Kia aims to take lead on leads
The goal: Cut down on 3rd parties, improve quality
Kia Motors America wants to cut its outsize dependence on third-party shopping sites for online sales leads.
Now, 80 percent of the online leads Kia sends to dealerships come from third-party vendors or sources other than its retail Web site, kia.com. Kia wants to reduce the figure to 55 percent, it said in a May document obtained by Automotive News.
Kia hopes to improve the quality of the leads it sells to dealers -- and lower the leads' cost -- by generating more of them from kia.com.
"Doing so will increase our overall close rate and improve dealer satisfaction," says the document describing Kia's program. The document, released to dealers in May, is titled "Enterprise Lead Management Update."
Kia joins AutoNation Inc. and other auto retailers that are attempting to reduce their use of third-party leads.
The retailers say leads from the third parties can be from less-serious buyers and are sold to multiple dealers, which wastes salespeople's time and results in fewer vehicle sales than high-quality leads from corporate and dealership Web sites.
Plus, many dealers prefer to build their own brands online rather than channel money to third parties, which from the dealer's standpoint, elbow their way between customers and dealerships.
Kia provides leads generated from its Web site at no cost to its dealers, while it charges dealers about $20 for each lead it buys from third-party vendors, said a Midwest dealer with multiple Kia franchises. The dealer asked not to be identified.
More than 250 online vehicle shopping sites use Google advertising and other marketing methods to get car shoppers to come to their sites. When shoppers provide contact information, that's a lead.
Kia spokesman Scott McKee acknowledged the memo but declined to comment on the program.
Hobden: Step in right direction
Don Hobden, dealer principal of two Kia stores in Alabama, said the new Kia program is a step in the right direction.
The lower-quality leads he has received from Kia produce half the vehicle sales he would expect of them, he said.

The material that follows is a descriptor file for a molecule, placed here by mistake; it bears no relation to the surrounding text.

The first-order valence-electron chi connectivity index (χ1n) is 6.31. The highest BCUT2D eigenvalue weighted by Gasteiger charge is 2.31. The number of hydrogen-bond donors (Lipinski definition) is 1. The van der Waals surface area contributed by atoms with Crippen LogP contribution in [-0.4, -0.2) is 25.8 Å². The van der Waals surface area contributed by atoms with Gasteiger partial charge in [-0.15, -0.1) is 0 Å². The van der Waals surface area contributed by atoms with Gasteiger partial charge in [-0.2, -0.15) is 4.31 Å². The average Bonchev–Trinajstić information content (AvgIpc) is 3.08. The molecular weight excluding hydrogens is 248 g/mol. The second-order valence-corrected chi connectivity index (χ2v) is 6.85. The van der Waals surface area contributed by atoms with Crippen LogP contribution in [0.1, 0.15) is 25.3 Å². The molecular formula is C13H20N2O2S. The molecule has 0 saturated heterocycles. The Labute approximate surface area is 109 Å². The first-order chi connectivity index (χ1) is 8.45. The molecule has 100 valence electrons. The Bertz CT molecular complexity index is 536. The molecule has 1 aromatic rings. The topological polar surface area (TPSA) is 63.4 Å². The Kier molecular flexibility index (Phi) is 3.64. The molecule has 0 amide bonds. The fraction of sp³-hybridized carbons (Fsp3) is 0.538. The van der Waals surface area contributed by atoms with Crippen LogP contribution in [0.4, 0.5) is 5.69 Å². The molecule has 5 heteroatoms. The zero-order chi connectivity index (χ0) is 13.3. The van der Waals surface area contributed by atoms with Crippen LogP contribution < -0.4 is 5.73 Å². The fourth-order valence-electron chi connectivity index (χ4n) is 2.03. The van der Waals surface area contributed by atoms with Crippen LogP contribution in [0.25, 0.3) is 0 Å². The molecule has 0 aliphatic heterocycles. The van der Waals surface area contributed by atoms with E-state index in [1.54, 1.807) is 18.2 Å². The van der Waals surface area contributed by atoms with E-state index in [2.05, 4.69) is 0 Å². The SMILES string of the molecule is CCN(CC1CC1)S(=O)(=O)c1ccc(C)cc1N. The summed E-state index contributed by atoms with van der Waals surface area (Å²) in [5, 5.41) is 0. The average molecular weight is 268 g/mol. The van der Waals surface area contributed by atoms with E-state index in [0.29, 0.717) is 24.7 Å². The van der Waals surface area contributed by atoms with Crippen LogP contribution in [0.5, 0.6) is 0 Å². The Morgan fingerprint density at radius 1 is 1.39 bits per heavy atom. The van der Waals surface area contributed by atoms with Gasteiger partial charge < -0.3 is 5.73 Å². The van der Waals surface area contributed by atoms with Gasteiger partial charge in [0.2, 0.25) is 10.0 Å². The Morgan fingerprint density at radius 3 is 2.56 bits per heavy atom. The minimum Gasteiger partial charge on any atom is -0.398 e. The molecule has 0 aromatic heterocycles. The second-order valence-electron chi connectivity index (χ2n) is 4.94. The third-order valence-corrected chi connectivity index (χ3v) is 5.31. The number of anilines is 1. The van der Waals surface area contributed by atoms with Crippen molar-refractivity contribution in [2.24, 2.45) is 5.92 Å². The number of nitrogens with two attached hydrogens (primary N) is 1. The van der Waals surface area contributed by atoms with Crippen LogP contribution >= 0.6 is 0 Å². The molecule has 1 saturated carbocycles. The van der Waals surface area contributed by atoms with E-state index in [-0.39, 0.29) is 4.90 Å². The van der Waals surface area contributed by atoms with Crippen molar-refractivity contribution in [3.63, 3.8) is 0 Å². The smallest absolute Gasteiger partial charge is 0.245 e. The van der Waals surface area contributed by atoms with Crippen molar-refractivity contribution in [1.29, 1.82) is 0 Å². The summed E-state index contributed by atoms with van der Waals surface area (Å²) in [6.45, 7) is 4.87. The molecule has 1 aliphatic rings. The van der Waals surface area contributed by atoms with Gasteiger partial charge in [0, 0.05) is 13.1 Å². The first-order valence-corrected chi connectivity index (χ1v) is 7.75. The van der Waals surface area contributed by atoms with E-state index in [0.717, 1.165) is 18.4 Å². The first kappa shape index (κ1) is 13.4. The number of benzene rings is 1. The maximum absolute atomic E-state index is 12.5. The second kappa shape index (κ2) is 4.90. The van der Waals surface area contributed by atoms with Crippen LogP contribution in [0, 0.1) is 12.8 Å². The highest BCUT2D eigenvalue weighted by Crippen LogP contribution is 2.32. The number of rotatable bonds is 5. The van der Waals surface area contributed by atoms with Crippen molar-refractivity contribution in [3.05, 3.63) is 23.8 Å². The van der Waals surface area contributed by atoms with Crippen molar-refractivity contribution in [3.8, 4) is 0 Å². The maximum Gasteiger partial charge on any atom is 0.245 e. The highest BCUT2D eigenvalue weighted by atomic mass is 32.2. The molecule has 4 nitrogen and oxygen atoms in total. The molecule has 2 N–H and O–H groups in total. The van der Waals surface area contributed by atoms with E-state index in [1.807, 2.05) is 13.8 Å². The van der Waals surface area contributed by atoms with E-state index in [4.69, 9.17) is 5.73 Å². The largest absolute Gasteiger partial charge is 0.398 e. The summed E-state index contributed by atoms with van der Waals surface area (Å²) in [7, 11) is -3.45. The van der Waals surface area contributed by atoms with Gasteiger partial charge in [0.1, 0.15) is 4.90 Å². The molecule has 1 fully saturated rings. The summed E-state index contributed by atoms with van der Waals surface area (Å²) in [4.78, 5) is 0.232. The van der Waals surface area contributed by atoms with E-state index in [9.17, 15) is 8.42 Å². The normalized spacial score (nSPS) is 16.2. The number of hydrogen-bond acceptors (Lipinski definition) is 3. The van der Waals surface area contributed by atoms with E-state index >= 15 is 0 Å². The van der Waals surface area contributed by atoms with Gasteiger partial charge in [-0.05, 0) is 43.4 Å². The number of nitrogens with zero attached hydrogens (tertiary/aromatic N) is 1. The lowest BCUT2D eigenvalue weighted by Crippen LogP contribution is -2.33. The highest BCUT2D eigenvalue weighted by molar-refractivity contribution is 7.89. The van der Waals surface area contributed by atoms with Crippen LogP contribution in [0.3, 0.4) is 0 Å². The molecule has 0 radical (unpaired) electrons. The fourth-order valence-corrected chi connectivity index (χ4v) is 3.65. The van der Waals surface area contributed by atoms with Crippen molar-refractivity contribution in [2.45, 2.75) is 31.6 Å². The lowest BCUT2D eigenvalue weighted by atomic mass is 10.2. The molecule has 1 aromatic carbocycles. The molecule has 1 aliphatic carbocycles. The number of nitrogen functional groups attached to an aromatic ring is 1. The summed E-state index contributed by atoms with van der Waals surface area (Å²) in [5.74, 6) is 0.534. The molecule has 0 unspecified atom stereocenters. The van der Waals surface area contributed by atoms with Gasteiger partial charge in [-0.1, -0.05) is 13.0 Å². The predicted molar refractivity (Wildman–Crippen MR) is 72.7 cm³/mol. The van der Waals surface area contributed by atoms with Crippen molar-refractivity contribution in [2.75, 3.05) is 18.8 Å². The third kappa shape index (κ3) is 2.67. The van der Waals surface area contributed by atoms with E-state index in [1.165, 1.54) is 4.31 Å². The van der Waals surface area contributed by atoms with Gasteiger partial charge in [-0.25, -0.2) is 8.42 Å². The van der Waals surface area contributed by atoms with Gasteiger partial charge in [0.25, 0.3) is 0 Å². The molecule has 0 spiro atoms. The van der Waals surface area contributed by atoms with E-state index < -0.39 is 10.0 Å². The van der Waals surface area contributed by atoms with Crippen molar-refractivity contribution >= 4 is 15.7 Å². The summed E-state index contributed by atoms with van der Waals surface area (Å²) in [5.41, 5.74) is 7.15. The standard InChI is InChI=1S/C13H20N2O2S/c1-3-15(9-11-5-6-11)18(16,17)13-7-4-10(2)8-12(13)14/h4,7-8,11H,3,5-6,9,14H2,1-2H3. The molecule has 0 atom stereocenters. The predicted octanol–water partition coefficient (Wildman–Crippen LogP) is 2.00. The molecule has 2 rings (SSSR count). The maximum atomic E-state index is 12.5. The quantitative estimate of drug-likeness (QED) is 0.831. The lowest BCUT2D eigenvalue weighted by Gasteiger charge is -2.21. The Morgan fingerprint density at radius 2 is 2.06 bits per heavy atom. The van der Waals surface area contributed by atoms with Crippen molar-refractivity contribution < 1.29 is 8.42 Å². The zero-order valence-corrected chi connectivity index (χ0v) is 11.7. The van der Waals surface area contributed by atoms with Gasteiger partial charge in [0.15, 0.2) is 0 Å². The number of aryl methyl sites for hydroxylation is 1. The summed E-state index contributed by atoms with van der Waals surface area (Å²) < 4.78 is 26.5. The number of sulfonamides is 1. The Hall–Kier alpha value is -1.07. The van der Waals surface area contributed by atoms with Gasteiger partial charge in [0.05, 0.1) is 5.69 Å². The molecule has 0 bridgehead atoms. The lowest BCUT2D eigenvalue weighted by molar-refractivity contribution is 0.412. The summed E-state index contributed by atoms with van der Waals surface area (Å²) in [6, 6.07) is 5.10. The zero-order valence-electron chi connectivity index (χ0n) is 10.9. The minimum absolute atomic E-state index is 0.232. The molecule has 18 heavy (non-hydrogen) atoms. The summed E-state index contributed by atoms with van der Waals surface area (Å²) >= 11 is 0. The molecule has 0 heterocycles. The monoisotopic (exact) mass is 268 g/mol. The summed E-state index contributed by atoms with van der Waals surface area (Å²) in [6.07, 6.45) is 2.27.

"They need to do something about their leads," said Hobden, who is chairman of the Kia national dealer council.
He said his stores, Kia Store Gadsden-Rainbow City and Kia Store Anniston-Oxford, achieve vehicle sales of between 7 and 13 percent of the Kia leads. Better leads, he said, would double that.
When the document was shared with dealers in May, year-to-date Kia leads to dealers totaled 266,472 and contributed to 20,252 vehicle sales, or 13 percent of the national total of 159,286 vehicles at the time.
Third-party sites use various methods. Some, such as AutoTrader.com and Cars.com, charge dealers monthly subscriptions for their inventory and advertising. Others, such as Autobytel, generate leads from their own Web sites, supplement those by buying leads from other sites and package the leads to dealers.
The Kia document does not say where Kia gets its third-party leads.
The Midwest Kia dealer said Kia leads bought from third parties tend to produce less profit when they result in a sale.
That's because some third-party shopping sites use advertising phrases such as "lowest prices on Kia cars" to draw in shoppers. These inducements condition those customers to expect the lowest price when the dealership contacts the shopper, said the dealer who asked not to be named.
"The customer's ready to beat us down on price," the dealer said.
The dealer said some other brands he sells, including Honda and Chevrolet, generate from their Web sites about 40 percent of the leads they send, or about twice that of Kia today.
In the document, Kia did not detail how it would generate more leads from its retail Web site other than through the improved use of free and paid search on Google and other search engines.
Meanwhile, the document says Kia's 765 U.S. dealers will be required to handle leads differently under the program that is now under way.
Among the biggest changes, each franchise will have to use a customer relationship management vendor certified by Kia or similarly certified lead management software so Kia can see whether the lead was turned into a vehicle sale, the document shows.
If a dealership doesn't choose a vendor, it will be assigned a Kia-provided lead management tool at a cost of $159 per month, the document shows.
Today, just 6 percent of dealerships have software tools that allow Kia to track their progress with leads, the document says. Kia said in the document that it is planning to have multiple customer relationship management tools certified by Sept. 1.
Kia said using certified tools will allow faster delivery of leads to dealers, more sophisticated reporting and best-practice recommendations for handling leads efficiently.
Hobden, 62, at the Alabama Kia stores, said he has spent six years and hundreds of thousands of dollars developing a customer relationship management tool. He said he is worried that the new policies will minimize that investment, especially if they crimp his plans to sell the in-house technology to other dealers.
The two stores combined sell about 160 new and used vehicles per month.
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